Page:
Show trials

The worst aspect of the upcoming Khalid Sheikh Muhammed trial isn’t the foolishness about Miranda warnings. The deeper problem with trying KSM is the question of what happens if he is acquitted. If he is acquitted, will he be released? If so, then they are insane. The man was the mastermind of 9/11; he can’t be released. (Furthermore, every future atrocity perpetrated by KSM would become the personal responsibility of President Obama and AG Holder, so a purely political calculation indicates that he can’t be released.) But if not, the whole trial is a sham. Rather than upholding the rule of law, the trial is a mockery of it.

And it’s no use to argue that the evidence against KSM is so strong that he wouldn’t be acquitted. Holder makes precisely that argument in this video, although he makes it in regards to Bin Laden rather than KSM. Firstly, you never know what will happen in a court of law. (Remember OJ Simpson.) Secondly, even if it were true, the certainty of conviction not only fails to address the matter of principle, it aggravates it. Holder is saying that civilian trials for terrorists are okay because they will certainly result in conviction. In other words, we will hold show trials in civilian court, all in the name of upholding the rule of law!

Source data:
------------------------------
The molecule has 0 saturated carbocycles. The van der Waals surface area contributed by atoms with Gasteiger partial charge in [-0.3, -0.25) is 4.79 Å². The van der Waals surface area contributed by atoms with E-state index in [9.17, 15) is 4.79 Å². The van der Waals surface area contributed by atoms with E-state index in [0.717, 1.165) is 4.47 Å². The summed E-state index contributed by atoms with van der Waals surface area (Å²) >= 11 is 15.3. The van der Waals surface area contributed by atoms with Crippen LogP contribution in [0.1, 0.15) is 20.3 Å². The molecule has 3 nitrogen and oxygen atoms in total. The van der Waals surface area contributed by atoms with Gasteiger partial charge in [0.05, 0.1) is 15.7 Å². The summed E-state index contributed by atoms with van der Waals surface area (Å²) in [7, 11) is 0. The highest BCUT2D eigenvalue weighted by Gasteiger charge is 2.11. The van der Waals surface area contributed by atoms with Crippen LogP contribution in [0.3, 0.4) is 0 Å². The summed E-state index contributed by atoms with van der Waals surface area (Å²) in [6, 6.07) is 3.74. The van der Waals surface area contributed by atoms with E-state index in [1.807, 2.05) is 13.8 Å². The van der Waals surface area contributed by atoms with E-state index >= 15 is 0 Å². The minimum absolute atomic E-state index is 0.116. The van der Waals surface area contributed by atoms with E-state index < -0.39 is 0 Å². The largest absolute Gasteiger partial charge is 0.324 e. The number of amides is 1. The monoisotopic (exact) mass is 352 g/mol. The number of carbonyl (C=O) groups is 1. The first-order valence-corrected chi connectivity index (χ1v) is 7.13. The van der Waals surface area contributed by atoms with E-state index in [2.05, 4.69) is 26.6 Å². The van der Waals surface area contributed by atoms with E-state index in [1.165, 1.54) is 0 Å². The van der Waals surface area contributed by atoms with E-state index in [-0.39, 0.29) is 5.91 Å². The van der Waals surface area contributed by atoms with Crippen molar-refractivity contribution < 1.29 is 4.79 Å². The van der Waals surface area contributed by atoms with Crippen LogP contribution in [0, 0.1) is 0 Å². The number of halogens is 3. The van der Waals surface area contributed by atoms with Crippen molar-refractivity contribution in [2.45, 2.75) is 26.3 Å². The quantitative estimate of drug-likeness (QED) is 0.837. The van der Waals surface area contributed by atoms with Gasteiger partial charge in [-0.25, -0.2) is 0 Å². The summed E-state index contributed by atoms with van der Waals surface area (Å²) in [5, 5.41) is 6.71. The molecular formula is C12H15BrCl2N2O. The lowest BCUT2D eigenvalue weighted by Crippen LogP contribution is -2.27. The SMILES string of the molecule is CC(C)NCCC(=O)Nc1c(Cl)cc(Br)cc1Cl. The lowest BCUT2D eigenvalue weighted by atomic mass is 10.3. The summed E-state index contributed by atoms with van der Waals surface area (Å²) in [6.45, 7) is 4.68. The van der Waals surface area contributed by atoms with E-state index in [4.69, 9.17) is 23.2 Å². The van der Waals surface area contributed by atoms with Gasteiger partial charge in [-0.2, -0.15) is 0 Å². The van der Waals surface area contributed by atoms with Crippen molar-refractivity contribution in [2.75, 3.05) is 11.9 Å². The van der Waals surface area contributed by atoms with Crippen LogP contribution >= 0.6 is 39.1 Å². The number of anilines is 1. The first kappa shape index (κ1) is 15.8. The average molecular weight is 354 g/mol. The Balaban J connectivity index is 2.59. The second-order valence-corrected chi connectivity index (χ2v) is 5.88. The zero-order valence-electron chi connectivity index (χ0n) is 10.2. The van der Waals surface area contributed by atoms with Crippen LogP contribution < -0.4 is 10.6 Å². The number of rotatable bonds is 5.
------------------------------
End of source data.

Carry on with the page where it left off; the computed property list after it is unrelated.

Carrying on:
(Previous post.)

UPDATE: Eric Posner seems to agree broadly that this is a show trial, but he sees it as a positive rather than a negative. He suggests that we are creating a two-tiered system: civilian trials for strong cases and military trials for weak cases. Doing so, Posner says, will improve the system’s credibility, since we won’t be using “low-quality” trials for everyone.

This makes no sense to me at all. How is holding a few “high-quality” trials going to do anything to improve credibility for the rest? If a “low-quality” trial lacks credibility, how is it going to gain credibility from a “high-quality” trial for someone else? All it proves is at least some of the accused terrorists are guilty, and, frankly, anyone who would otherwise think that not one of them is guilty isn’t going to believe the “high-quality” trials either.

Plus, whatever minute credibility might be obtained by holding a few “high-quality” trials will be forfeit the first time a terrorist is acquitted but not released.

UPDATE: Krauthammer makes much the same point.

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